You talk about creating a character, and it’s funny because I just built my mine and already, over the course of a day, I feel proud watching him level up and gain new powers. What follows is then feeling like, “Hey, I can take him, play his set of abilities out in this world, and see what happens.” And that’s super, super powerful.
To me, it’s a lot of fun. I love video games because–unlike even reading, or watching TV or a movie–if I want to escape for a little bit my whole attention has to be towards the video game. I can’t be thinking of something else. When I’m watching TV or a movie, I’m usually flipping through a magazine or something. I’m constantly doing several things at once. I can’t do that with a video game. So, it’s a way for me to just completely escape for a little bit.
And, as a creator, it must be very attractive for you too because you know you’re getting 100% full attention from your audience, from the players.
I hope they’re as attentive as I am when I’m playing.
I’m going to make a generalization here, and I apologize in advance, but it’s heartening to have somebody like you from a previous generation embracing the video game medium so strongly.
It’s a not a previous generation, though. I grew up with video games. Video games and I reached a beginning pretty much at the same time. I started with ColecoVision as a home console. Before that, I was pumping quarters into Pac-Man and Popeye and Donkey Kong and all that sort of stuff. People are surprised, and now I’m the one who doesn’t want to make a generalization, but they think that because somebody is older than they are that they wouldn’t enjoy the same things. My father-in-law bought his first video game console about two or three years ago and loves it. My father-in-law.
Wow! What did he buy?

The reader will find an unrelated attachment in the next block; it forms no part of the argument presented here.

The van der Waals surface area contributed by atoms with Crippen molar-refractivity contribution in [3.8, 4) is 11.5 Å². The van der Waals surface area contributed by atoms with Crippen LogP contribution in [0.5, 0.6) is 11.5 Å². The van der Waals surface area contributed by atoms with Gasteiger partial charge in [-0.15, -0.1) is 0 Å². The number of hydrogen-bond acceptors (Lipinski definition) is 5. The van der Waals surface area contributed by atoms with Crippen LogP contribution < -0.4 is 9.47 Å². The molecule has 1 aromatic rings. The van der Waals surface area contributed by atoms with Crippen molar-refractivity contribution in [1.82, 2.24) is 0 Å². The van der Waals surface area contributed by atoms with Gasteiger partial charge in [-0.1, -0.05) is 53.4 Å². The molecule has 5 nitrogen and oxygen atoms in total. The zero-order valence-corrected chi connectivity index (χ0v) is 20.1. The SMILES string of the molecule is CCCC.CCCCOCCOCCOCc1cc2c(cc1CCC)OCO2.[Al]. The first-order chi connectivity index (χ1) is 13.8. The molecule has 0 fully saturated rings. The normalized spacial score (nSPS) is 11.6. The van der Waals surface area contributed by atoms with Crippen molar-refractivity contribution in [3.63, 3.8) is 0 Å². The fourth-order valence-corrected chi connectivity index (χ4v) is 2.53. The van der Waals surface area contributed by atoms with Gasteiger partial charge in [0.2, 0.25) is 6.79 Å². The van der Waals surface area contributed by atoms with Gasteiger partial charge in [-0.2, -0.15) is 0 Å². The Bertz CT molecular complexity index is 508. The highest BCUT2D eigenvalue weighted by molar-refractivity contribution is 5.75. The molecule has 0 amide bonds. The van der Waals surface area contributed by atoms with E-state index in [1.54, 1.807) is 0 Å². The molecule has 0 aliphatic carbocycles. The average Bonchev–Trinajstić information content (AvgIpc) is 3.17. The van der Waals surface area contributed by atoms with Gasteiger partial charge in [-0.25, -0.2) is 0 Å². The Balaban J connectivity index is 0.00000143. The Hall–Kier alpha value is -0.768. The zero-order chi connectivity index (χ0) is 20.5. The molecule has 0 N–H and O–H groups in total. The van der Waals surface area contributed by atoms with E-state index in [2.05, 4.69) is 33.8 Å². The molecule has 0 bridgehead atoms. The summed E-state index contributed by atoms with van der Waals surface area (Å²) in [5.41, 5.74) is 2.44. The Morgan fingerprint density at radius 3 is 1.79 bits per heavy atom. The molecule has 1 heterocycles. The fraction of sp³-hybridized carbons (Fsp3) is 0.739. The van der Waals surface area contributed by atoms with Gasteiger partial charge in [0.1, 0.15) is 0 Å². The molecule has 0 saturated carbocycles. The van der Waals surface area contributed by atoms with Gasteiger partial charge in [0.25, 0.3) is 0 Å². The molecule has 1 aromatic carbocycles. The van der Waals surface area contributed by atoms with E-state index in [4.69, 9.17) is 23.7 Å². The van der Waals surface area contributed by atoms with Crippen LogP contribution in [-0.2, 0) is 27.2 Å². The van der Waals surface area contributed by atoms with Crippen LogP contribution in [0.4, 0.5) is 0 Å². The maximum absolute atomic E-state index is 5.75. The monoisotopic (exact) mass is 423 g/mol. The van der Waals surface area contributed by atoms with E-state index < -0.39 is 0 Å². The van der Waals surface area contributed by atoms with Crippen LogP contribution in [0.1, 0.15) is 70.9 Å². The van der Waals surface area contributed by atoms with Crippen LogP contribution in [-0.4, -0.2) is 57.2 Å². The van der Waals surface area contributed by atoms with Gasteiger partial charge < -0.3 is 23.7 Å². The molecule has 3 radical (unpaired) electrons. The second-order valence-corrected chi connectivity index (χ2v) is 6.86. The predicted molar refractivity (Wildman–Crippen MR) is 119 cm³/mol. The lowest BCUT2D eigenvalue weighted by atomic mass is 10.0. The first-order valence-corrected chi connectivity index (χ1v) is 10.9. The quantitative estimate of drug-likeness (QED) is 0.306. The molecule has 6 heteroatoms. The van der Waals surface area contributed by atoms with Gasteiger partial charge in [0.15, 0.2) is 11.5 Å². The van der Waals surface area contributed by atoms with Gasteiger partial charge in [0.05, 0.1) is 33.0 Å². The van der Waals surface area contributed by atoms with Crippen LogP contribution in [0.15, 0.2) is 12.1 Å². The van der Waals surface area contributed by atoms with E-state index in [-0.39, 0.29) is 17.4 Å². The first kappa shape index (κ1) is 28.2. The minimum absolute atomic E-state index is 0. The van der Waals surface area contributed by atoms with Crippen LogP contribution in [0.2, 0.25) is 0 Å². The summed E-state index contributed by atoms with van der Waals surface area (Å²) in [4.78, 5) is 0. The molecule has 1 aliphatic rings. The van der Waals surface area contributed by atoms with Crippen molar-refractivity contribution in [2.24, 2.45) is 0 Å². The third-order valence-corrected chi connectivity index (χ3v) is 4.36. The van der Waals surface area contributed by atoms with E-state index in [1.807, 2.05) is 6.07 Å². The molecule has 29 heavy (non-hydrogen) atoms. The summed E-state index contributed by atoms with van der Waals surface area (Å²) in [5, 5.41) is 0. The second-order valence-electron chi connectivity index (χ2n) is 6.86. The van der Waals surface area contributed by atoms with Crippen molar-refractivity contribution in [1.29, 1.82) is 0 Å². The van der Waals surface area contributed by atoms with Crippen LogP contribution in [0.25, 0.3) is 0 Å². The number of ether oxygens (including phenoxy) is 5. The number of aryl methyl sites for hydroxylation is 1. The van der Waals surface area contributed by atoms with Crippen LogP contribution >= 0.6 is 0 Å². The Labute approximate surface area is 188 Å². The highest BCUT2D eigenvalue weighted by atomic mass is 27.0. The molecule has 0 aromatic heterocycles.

He bought at that point a PS2 and he’s just bought an iPad. Age has nothing to do with it. It’s because I grew up in the tech world. I was the first comic book writer to have a computer. Only one other had a word processor.
Who was that?
Oh, that makes sense.
In fact, he forced me to work on it to write a letter column and I fell in love with it. But I did some research and decided rather than a word processor, I would go to a computer, which had word processing on it. And I thought it was a better move. Mark was in California at that time, I was in New York. So I brought people over to the house every week to show them. Within six months, every single one of them got a computer.
Did you find that it changed your process at all creatively?
Totally. 100%. Because I know that half of what you did in comics, and in any writing, is rewriting. You would hesitate to rewrite because it meant retyping an entire page or maybe retyping everything. It was frustrating. Whereas, with the computer, you were able to alter what you needed.
You didn’t have to pull out the Wite-Out or start a new page.
Yeah. And if I made a mistake, I’d have to retype a page and stuff. I didn’t have to do that. So I’ve been into tech since the very first. I mean, this was pre-DOS with CPM86. And if you know computers, you know when CPM86 came out. No hard drives. One disk drive. You put the disk in. Put a program. You took it out. You put your disk in to what you were going to save. And that was it.